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  • Best platform for metagenomics?

    Hi all,
    Our research group has lots of metagenomic-related projects ongoing: viral metagenomics, whole-community metagenomics and targeted metagenomics (mostly on 16S rDNA for prokaryotic diversity).
    Since it seems that, in the future, Roche will cease production and maintenance of its 454, on which we have relied so far for our projects, we are looking for good sequencing platforms for our future projects. We might have access to an Ion Proton (or Torrent, not really sure about it), but we are also in contact with a good external service provider.
    What would you suggest us to consider?
    Thanks in advance

    -MikeT

  • #2
    If you are mostly doing targeted 16S sequencing, then the PacBio RS II is generating interesting data in Circular Consensus mode. Clearly not everyone is going to buy one, but equally clearly you don't need to -- there are quite a few core labs which will run external samples & also some commercial vendors.

    Barring that, the MiSeq is much more capable than any Ion platform, with 2x300 available now. Is the Proton supporting anything much longer than 100bp right now? I haven't been tracking this lately -- seems like the PGM may be shooting for 500.

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    • #3
      I would say that PacBio is extremely good for isolates - especially highly-repetitive ones! Our lab has been able to improve our fungal (which are highly-repetitive) assemblies dramatically by adding PacBio data; and create single-contig assemblies of microbial isolates, more accurately and cheaper than with Illumina-only data.

      But for metagenomes, which may have a 1000000X difference in abundance between abundant and rare cells... HiSeq makes much more sense. If you only care about the few dominant organisms, any platform might suffice. But for a complete metagenome, you need the absolute most bases per dollar - which means not PacBio, and not MiSeq, but HiSeq. If you can afford multiple platforms it's worthwhile to sequence with both Illumina and PacBio and correct the PacBio reads with Illumina, but you still will only be able to assemble the rare organisms (say, 99% of the species, but 1% of the coverage) with Illumina data.
      Last edited by Brian Bushnell; 02-28-2014, 07:08 PM.

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      • #4
        Originally posted by krobison View Post
        If you are mostly doing targeted 16S sequencing, then the PacBio RS II is generating interesting data in Circular Consensus mode. Clearly not everyone is going to buy one, but equally clearly you don't need to -- there are quite a few core labs which will run external samples & also some commercial vendors.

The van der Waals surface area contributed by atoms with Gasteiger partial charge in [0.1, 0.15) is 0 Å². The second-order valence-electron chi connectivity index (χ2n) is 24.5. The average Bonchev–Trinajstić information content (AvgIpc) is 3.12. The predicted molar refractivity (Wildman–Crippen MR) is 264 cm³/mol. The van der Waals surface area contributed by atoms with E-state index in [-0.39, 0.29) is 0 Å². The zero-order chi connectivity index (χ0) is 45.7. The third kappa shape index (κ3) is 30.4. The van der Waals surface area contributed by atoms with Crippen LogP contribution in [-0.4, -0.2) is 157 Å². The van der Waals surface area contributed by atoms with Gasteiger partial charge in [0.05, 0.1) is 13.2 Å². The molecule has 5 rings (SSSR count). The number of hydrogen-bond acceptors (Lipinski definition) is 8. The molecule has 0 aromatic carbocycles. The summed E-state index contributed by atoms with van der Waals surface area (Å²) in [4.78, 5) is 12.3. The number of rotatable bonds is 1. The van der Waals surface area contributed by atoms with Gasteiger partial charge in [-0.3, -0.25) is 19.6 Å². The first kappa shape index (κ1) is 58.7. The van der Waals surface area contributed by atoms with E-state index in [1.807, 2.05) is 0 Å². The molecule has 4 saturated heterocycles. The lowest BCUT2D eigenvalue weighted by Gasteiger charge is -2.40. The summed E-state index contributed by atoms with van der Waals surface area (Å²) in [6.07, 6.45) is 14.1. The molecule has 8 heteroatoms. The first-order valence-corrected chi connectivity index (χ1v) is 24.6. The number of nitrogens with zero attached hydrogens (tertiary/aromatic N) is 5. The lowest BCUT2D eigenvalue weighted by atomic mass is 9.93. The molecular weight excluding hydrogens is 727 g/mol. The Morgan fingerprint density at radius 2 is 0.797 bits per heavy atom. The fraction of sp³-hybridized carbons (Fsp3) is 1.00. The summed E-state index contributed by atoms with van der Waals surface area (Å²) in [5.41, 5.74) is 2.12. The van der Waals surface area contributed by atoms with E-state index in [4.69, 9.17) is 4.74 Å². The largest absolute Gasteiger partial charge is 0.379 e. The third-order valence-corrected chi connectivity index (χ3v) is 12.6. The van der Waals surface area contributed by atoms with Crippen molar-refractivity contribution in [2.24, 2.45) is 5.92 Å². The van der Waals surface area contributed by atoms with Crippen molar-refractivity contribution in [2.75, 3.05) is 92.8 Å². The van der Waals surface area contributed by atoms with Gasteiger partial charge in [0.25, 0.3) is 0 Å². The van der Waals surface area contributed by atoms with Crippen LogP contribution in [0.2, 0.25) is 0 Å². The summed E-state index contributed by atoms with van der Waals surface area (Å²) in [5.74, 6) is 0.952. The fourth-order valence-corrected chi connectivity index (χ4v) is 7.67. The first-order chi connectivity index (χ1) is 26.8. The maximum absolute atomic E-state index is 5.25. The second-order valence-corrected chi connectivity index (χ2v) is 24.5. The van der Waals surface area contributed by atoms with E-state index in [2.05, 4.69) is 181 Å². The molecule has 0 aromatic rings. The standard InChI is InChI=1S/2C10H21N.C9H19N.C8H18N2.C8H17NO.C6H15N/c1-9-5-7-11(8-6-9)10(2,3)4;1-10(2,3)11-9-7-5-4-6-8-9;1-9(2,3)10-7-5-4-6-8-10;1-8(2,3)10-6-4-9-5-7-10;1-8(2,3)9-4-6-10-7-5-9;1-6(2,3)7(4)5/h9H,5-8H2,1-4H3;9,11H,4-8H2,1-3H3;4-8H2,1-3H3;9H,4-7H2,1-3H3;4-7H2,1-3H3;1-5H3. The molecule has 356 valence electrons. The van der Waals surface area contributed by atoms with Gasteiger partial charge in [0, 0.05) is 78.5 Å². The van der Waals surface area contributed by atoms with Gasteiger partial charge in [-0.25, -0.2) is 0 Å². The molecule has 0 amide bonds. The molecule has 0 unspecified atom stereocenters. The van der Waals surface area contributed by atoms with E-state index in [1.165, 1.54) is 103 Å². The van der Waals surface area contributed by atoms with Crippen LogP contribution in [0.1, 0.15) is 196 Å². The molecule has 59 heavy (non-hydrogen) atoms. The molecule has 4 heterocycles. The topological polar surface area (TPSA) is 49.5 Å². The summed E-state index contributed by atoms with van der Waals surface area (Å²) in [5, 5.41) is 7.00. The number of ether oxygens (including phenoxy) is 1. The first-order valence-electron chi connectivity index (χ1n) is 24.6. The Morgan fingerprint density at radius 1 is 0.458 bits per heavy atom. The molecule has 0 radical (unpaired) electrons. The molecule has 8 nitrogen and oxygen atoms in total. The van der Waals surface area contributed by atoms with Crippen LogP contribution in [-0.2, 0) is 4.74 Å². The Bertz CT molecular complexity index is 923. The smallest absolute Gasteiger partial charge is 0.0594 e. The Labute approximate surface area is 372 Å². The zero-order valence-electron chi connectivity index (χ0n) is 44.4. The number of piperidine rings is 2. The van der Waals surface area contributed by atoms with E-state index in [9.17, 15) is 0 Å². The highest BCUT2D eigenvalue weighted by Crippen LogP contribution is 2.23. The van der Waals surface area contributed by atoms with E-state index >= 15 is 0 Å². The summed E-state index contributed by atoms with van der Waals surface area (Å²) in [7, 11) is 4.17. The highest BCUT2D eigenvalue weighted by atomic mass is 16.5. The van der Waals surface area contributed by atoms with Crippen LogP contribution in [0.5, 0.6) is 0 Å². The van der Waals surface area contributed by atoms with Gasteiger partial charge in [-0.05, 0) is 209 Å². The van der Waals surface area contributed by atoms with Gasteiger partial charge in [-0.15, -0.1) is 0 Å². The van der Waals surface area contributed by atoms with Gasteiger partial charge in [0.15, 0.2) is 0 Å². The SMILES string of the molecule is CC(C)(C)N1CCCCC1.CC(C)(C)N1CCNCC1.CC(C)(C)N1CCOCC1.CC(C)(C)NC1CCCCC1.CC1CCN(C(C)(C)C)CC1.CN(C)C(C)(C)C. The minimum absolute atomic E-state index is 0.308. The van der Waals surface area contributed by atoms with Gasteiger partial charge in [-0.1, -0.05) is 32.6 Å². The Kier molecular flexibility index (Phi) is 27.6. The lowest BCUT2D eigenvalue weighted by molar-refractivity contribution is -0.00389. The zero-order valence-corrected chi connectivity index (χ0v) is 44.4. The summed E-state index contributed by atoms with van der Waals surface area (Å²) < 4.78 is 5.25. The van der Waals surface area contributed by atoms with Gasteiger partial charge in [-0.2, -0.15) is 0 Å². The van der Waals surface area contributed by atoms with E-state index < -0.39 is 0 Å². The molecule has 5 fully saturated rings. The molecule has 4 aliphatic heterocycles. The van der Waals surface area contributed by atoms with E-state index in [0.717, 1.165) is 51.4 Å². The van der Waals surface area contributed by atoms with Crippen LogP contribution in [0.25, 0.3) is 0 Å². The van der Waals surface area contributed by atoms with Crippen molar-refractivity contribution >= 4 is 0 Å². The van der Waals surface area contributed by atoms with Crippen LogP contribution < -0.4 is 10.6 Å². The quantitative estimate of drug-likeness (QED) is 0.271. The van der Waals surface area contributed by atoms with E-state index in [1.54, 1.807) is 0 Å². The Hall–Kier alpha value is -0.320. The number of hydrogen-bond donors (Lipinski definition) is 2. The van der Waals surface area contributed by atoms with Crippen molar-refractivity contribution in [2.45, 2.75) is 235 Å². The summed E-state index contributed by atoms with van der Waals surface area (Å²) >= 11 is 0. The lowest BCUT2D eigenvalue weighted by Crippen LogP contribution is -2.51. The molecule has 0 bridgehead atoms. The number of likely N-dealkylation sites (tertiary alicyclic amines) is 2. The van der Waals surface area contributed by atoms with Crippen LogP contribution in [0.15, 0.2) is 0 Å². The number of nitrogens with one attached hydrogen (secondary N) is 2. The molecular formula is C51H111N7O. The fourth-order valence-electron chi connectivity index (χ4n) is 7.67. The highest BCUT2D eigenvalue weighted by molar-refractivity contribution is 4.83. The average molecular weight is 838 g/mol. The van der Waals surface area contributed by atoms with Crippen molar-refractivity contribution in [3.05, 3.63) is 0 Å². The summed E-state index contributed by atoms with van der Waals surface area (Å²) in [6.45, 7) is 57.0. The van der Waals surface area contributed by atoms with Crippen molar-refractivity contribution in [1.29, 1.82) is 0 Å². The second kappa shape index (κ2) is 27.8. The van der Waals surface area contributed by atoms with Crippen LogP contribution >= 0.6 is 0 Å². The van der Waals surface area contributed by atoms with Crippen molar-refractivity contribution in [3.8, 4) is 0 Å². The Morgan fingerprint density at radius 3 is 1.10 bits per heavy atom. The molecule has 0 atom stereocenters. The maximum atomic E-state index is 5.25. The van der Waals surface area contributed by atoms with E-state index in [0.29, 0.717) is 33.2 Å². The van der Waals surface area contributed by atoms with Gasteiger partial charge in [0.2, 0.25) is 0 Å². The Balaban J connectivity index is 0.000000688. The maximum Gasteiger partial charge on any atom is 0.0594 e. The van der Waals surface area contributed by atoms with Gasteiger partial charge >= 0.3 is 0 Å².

Barring that, the MiSeq is much more capable than any Ion platform, with 2x300 available now. Is the Proton supporting anything much longer than 100bp right now? I haven't been tracking this lately -- seems like the PGM may be shooting for 500.
        Keith, PacBio can generate really high quality data, but does it generate enough reads for this application? How many reads do you shoot for in a 16S experiment?
        AllSeq - The Sequencing Marketplace
        [email protected]
        www.AllSeq.com

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        • #5
          Originally posted by Brian Bushnell View Post
          But for a complete metagenome, you need the absolute most bases per dollar - which means not PacBio, and not MiSeq, but HiSeq. If you can afford multiple platforms it's worthwhile to sequence with both Illumina and PacBio and correct the PacBio reads with Illumina, but you still will only be able to assemble the rare organisms (say, 99% of the species, but 1% of the coverage) with Illumina data.
          Regarding assembly, here's another point I'd like to discuss, too: is assembly required to make sense of Illumina data?

          -MikeT

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          • #6
            Not really. It depends on your goal. You can always map raw reads to functional or 16s databases to get an idea of what the community is composed of and what it's doing. With long enough reads, like 450bp insert 2x250bp libraries, you can annotate the overlapped reads to determine their (predicted) function. Ion Torrent reads may be long enough for this as well; I'm not sure. These methods need less depth than assembly.

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            • #7
              I'd suggest you have a look at public metagenomics data in places like the NCBI SRA. It's surprisingly easy to search through and find data from all types of sequencers currently employed. Then you can test the approaches directly.

              I think HiSeq in general is pretty good for metagenomics, but long reads and long overlapping reads from the MiSeq look quite promising as well if you're doing gene prospecting and need long contigs.

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